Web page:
The state is not the only guilty party. Many counties and cities have done similar things. The City of Sandy just recently celebrated the opening of Scheels, a sporting goods retailer. Scheels had reportedly considered other locations in other states, and ultimately chose to locate in Sandy, at least partially due to the 25 years of property tax rebates that they were promised (as long as they meet employment and sales benchmarks).
According to Fox 13 News , some other competing businesses are understandably frustrated with this preferential treatment. Wasatch Running Center manager Brian Corbett states, “It’s a little disappointing, we’ve been here for eight years, that they’re offering those incentives to out-of-state companies to come in and local homegrown businesses aren’t really getting anything along the same lines.”
Sandy City’s Nick Duerksen, with their Business and Economic Development department justifies the tax breaks. “We don’t do a lot of incentives in Sandy. We’ve done very few to a tenant like this. They have to be on that level. Scheels is going to bring three to four million people to their store every year.”
I don’t understand why the city should concern itself with how many people come to Scheels each year, but I do understand the most basic principles of liberty and private property.
The above linked article quotes two customers, one (David Johnson) who said he “couldn’t care less” if Scheels received preferential tax treatment, stating, “If it brings a store like this into the area, I think it’s great.” For some, the means justify the ends. Of course, David is focused on “that which is seen” immediately and is completely oblivious to “that which is not seen.”
Thankfully, there were customers that recognized the injustice of the tax breaks. Jennifer O’Neil was quoted as saying, “I don’t think Scheels needed to be here. I don’t think they should have gotten such a big tax break.” I agree. In fact, a free market would be the best method of determining whether or not Scheels needs to be here. Scheels should choose a location that will bear enough demand for them to be profitable. If there are infrastructure costs provided by government that make the proposition unprofitable, then either the business model does not work, or government is taxing too much for the supposed services they provide.
In this case, the cost of those services is being born by all of Scheels’s competitors, to the clear advantage of Scheels. Government is picking winners and losers. The Fox News article addresses this issue with the following blurb, “At larger chains like Sportsman’s Warehouse and REI, some managers told FOX 13 they feel Scheels has an unfair advantage over competitors, while others are confident their store’s niche will keep business alive.” It sounds to me like the implication is that the question is whether or not another business will be put out of business by Scheels. This is an important question, but it does not end there. Scheels will compete for employees and customers, and possibly suppliers and vendors as well. Competing businesses will inevitably have higher costs, lower sales, and lower profits. These are real costs, born by real people, business owners, investors, and employees. Of course, these are all part of “that which is not seen.”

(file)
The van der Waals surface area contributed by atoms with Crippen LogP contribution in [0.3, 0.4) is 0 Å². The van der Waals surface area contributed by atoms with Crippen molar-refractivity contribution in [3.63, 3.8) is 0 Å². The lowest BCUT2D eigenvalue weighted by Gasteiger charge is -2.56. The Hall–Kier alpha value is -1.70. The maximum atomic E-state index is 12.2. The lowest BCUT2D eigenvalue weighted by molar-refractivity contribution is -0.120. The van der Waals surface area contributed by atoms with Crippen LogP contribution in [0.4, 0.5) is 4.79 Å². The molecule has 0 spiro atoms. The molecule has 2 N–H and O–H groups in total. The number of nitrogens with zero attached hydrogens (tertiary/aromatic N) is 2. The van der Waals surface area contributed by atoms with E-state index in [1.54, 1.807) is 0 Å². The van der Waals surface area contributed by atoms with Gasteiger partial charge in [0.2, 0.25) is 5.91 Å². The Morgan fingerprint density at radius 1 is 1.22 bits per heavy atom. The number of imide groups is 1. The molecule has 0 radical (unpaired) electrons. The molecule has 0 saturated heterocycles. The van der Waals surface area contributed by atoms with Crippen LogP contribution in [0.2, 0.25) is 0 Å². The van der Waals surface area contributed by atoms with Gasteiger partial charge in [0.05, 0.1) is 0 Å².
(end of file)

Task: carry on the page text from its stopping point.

It is virtually impossible to analyze all of the effects of government offering tax breaks to Scheels, but one of the effects that is easily seen is that other businesses will pay property taxes, ostensibly to pay for government infrastructure and services, and Scheels will not. Some businesses may be forced out of business. Some businesses that may not exist now, but that would have been developed, may never materialize. Some businesses will have lower profits for their investors and/or owners. These businesses may hire fewer people, may lay off more people, may pay their employees less.
Whatever the results, they are not “fair” because government has interfered in the natural outcome of the marketplace. Rather than individuals and businesses being rewarded for offering superior products, services, and prices, some businesses will be arbitrarily penalized. This kind of government behavior is often referred to as corporatism or crapilatism. It is not free market capitalism, and it unavoidably leads to worse overall outcomes than a true free market.
A more effective policy would be one that recognizes basic principles of freedom, liberty and private property. I discuss those basic principles here. They are basic. They are simple. They are not complicated. Libertas Institute encourages Utah’s citizens and taxpayers to oppose government interference in the free market. We encourage you to petition your city, county and state leaders to get government out of the business of business.